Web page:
Time management is the demon that destroys a carefully executed job search. One client of recent memory spent seven hours a day at the computer sending emails, requests for introductions and participating in various LinkedIn groups. After three months he had only made five new connections that referred him to opportunities. And not one of the opportunities was right for him. He was demoralized. The demon was elated.
As his coach, I have to ask, “What’s wrong with this picture?” He is doing all the things recommended in my book, “Job Search Debugged.” Yet he hits the wall every day. After careful analysis and much defensive protestation on his part, here’s what I discovered.
1. He spent too much time in front of his computer.
2. He did not form a habit of telephone or skype outreach.
3. He followed up with his ‘ask’ only once. If the target did not respond, he moved on.
4. He repeated the same messages and research almost daily
5. He did not follow his industry blogs and newsletters for ideas and names.
6. He had not targeted five companies of special interest but rather depended on others to suggest companies.
1. First things first. We analyzed each message, each outreach and each conversation for clues about why he was not connecting with the people he needed to reach. What he was doing seemed spot on but it wasn’t getting him the results he needed. So we changed his message from a generic ‘ask’ to a more specific ask.
Old: Would you introduce me to two people who may know where there are opportunities for a global sales executive whose track record includes growing new business to 450% in four years?
New: Would you introduce me to two people who know companies not yet expanded into Dubai and or BRITs? I pioneer new geographies and bring fast revenue results because my network of distributors is in place.
2. Join new LI groups. This time with a focus on the geographies he wanted to grow instead of executive or sales groups. He can learn about people in companies and situations he’d not be able to know about otherwise. Cast your net to the people rather than the companies and you are more likely to get the information and introductions you need.
3. Follow the newsletters and blogs of industry leaders and pundits. A real time saver so you are not reinventing the wheel is find the people who know what you need to know and connect to their network. Find publications/blogs and notice whom they quote or who participates. The comments section is a gold mine for expanding your search to exactly the right people. Sure, it makes sense for you to comment but following up with others is where you find active participants in your field. Find them on LI and connect to see their connections, then ask for introductions as indicated. Also notice what groups they belong to. Join.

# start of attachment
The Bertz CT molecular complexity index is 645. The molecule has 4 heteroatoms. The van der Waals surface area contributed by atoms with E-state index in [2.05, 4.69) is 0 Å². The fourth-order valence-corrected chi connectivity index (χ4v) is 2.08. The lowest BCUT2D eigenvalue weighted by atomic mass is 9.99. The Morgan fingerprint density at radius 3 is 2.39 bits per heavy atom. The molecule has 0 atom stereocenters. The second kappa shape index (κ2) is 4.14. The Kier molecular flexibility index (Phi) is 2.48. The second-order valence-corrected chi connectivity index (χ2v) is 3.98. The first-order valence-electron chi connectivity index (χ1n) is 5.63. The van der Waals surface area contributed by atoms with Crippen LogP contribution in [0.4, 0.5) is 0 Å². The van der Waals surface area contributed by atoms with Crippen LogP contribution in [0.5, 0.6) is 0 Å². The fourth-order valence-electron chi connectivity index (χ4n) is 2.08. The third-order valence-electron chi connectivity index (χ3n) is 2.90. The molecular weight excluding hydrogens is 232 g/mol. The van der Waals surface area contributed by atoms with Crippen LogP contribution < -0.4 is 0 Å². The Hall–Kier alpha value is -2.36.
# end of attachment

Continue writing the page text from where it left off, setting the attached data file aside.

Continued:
While I can make a long list of other activities to change or incorporate, let’s admit the time management demon thrives on thrashing.
4. Direct steps to tame the demon:
Make a list every day of three major accomplishments you hope to achieve. Then make a sub-list of activities to get there. Check them off as you do them.
Take a break. Counter intuitive, but when you stress out and don’t take time to refresh yourself, you are not productive.
Set time limits. Dedicate blocks of time for specific activities. Once the time allotment is up, change activities. This gives you goals, a fresh attitude and minimizes burn out.
Make it fresh. If one message isn’t working, change the focus.
Make as much face to face (telephone/skype) contact as possible. It revitalizes you and is more effective generating an outcome.
Change it up. Work down the organizations you hope to penetrate instead of up. Everyone wants to help, they just need to know what help looks like.
Define your ask as specifically as possible but don’t make it so difficult there is no answer. For example: Global Sales Exec positions is generic whereas Sales Exec for Brazil or China is not. But not Global Sales Exec for small, privately owned company located in the U.S. You don’t want your connections to work too hard to figure out who you need to know.
Focus. On-line research is distracting, frustrating and rarely direct. Set a limit on how much time you dedicate to your random searches. For example, 15 minutes of research after you have completed a few phone calls. Or 20 minutes after lunch. Don’t let on-line research seduce you into believing you are engaged in productive job search activities. It may lead to it, but it is not in itself productive. Talking to people is productive.
Notice. Take inventory of what brought the results you intended. Do more of that.
5. Set realistic expectations. As with any sales situation (yes, you are selling a product, yourself as an employee), it takes about ten asks to get one yes. And while your sense of urgency is apparent, those whom you ask for support do not share it. Be reasonable about how long it will take for someone to get back to you as promised.
6. Biggest tip. The key to keeping your morale up is not assuming the worst. There is no way to know or intuit why someone did not do what you wanted them to do so stop trying. Notice who does respond and value that. Don’t torture yourself with who didn’t.
If they don’t respond or respond with a non-productive answer, do not despair. Keep them informed of your progress and send them links to things of interest, but don’t keep asking for a response to your original need. You asked for support because they are part of your network and there are too many reasons, most unknown by you, why they did not respond as needed or in a timely manner. Don’t try to guess and don’t punish yourself by assuming rejection. Preserve your network even when they don’t deliver because this is not the last job search you will ever do.
Now, stop reading job search advice and get back on the phone.